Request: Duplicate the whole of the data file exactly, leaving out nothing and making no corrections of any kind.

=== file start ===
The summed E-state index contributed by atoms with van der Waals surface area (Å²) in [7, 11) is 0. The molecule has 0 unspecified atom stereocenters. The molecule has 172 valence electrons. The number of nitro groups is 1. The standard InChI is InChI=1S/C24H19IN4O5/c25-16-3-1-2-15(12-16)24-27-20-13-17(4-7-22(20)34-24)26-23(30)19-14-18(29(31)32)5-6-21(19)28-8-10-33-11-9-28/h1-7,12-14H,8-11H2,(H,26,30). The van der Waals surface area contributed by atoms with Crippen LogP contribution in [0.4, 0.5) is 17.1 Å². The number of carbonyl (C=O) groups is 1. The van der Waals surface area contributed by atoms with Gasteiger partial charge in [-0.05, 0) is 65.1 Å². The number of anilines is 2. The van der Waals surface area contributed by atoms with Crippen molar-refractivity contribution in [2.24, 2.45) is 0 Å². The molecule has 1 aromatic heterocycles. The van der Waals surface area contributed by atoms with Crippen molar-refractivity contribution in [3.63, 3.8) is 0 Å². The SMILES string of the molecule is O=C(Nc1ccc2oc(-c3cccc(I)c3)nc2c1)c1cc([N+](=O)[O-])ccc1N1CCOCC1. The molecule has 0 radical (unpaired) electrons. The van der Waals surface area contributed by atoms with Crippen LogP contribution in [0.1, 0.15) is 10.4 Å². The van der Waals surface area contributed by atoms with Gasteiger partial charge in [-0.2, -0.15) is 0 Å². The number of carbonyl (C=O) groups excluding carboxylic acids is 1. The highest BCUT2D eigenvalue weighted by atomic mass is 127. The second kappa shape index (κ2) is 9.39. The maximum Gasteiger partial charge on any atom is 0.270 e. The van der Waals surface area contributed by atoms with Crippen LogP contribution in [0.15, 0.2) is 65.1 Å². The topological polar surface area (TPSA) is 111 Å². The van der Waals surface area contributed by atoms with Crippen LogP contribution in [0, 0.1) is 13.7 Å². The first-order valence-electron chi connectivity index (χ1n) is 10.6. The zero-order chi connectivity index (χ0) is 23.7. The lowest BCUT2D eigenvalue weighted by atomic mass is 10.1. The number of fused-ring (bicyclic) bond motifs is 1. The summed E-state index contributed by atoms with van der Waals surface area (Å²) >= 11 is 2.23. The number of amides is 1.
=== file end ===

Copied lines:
The summed E-state index contributed by atoms with van der Waals surface area (Å²) in [7, 11) is 0. The molecule has 0 unspecified atom stereocenters. The molecule has 172 valence electrons. The number of nitro groups is 1. The standard InChI is InChI=1S/C24H19IN4O5/c25-16-3-1-2-15(12-16)24-27-20-13-17(4-7-22(20)34-24)26-23(30)19-14-18(29(31)32)5-6-21(19)28-8-10-33-11-9-28/h1-7,12-14H,8-11H2,(H,26,30). The van der Waals surface area contributed by atoms with Crippen LogP contribution in [0.4, 0.5) is 17.1 Å². The number of carbonyl (C=O) groups is 1. The van der Waals surface area contributed by atoms with Gasteiger partial charge in [-0.05, 0) is 65.1 Å². The number of anilines is 2. The van der Waals surface area contributed by atoms with Crippen molar-refractivity contribution in [2.24, 2.45) is 0 Å². The molecule has 1 aromatic heterocycles. The van der Waals surface area contributed by atoms with Crippen molar-refractivity contribution in [3.63, 3.8) is 0 Å². The SMILES string of the molecule is O=C(Nc1ccc2oc(-c3cccc(I)c3)nc2c1)c1cc([N+](=O)[O-])ccc1N1CCOCC1. The molecule has 0 radical (unpaired) electrons. The van der Waals surface area contributed by atoms with Crippen LogP contribution in [0.1, 0.15) is 10.4 Å². The van der Waals surface area contributed by atoms with Gasteiger partial charge in [-0.2, -0.15) is 0 Å². The number of carbonyl (C=O) groups excluding carboxylic acids is 1. The highest BCUT2D eigenvalue weighted by atomic mass is 127. The second kappa shape index (κ2) is 9.39. The maximum Gasteiger partial charge on any atom is 0.270 e. The van der Waals surface area contributed by atoms with Crippen LogP contribution in [0.15, 0.2) is 65.1 Å². The topological polar surface area (TPSA) is 111 Å². The van der Waals surface area contributed by atoms with Crippen LogP contribution in [0, 0.1) is 13.7 Å². The first-order valence-electron chi connectivity index (χ1n) is 10.6. The zero-order chi connectivity index (χ0) is 23.7. The lowest BCUT2D eigenvalue weighted by atomic mass is 10.1. The number of fused-ring (bicyclic) bond motifs is 1. The summed E-state index contributed by atoms with van der Waals surface area (Å²) >= 11 is 2.23. The number of amides is 1.